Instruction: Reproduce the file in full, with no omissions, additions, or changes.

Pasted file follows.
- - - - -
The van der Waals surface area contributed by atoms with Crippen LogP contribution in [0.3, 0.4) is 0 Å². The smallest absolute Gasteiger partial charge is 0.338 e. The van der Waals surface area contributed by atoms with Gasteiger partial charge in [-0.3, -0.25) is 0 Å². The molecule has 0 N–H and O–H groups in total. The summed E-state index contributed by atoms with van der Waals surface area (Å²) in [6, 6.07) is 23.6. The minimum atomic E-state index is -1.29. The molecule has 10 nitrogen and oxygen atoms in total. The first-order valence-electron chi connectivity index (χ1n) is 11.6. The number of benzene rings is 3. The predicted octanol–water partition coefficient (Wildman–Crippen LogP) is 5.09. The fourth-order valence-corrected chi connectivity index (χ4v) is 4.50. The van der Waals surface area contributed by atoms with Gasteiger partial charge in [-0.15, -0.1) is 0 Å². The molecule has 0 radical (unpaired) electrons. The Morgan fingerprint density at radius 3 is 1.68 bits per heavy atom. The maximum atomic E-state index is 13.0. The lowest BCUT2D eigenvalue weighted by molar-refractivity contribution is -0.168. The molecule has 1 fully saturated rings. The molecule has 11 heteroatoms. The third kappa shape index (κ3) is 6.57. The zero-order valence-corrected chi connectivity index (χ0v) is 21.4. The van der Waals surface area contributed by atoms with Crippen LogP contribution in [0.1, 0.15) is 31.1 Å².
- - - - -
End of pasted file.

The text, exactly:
The van der Waals surface area contributed by atoms with Crippen LogP contribution in [0.3, 0.4) is 0 Å². The smallest absolute Gasteiger partial charge is 0.338 e. The van der Waals surface area contributed by atoms with Gasteiger partial charge in [-0.3, -0.25) is 0 Å². The molecule has 0 N–H and O–H groups in total. The summed E-state index contributed by atoms with van der Waals surface area (Å²) in [6, 6.07) is 23.6. The minimum atomic E-state index is -1.29. The molecule has 10 nitrogen and oxygen atoms in total. The first-order valence-electron chi connectivity index (χ1n) is 11.6. The number of benzene rings is 3. The predicted octanol–water partition coefficient (Wildman–Crippen LogP) is 5.09. The fourth-order valence-corrected chi connectivity index (χ4v) is 4.50. The van der Waals surface area contributed by atoms with Gasteiger partial charge in [-0.15, -0.1) is 0 Å². The molecule has 0 radical (unpaired) electrons. The Morgan fingerprint density at radius 3 is 1.68 bits per heavy atom. The maximum atomic E-state index is 13.0. The lowest BCUT2D eigenvalue weighted by molar-refractivity contribution is -0.168. The molecule has 1 fully saturated rings. The molecule has 11 heteroatoms. The third kappa shape index (κ3) is 6.57. The zero-order valence-corrected chi connectivity index (χ0v) is 21.4. The van der Waals surface area contributed by atoms with Crippen LogP contribution in [0.1, 0.15) is 31.1 Å².